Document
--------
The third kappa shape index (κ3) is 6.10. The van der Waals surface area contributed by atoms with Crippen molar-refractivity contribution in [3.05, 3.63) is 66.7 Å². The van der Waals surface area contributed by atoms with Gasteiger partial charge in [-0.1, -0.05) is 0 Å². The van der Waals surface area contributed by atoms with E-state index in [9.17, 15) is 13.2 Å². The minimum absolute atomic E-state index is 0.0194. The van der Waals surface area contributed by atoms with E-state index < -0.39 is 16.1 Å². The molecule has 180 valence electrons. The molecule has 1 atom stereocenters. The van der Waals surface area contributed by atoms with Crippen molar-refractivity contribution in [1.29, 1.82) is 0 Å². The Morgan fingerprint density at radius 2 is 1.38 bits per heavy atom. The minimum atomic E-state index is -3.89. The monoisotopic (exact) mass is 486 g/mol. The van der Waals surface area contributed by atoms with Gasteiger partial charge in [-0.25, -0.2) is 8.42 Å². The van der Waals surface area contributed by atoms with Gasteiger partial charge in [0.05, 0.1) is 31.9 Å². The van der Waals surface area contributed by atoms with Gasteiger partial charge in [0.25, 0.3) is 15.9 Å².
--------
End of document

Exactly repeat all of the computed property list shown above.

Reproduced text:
The third kappa shape index (κ3) is 6.10. The van der Waals surface area contributed by atoms with Crippen molar-refractivity contribution in [3.05, 3.63) is 66.7 Å². The van der Waals surface area contributed by atoms with Gasteiger partial charge in [-0.1, -0.05) is 0 Å². The van der Waals surface area contributed by atoms with E-state index in [9.17, 15) is 13.2 Å². The minimum absolute atomic E-state index is 0.0194. The van der Waals surface area contributed by atoms with E-state index < -0.39 is 16.1 Å². The molecule has 180 valence electrons. The molecule has 1 atom stereocenters. The van der Waals surface area contributed by atoms with Crippen molar-refractivity contribution in [1.29, 1.82) is 0 Å². The Morgan fingerprint density at radius 2 is 1.38 bits per heavy atom. The minimum atomic E-state index is -3.89. The monoisotopic (exact) mass is 486 g/mol. The van der Waals surface area contributed by atoms with Gasteiger partial charge in [-0.25, -0.2) is 8.42 Å². The van der Waals surface area contributed by atoms with Gasteiger partial charge in [0.05, 0.1) is 31.9 Å². The van der Waals surface area contributed by atoms with Gasteiger partial charge in [0.25, 0.3) is 15.9 Å².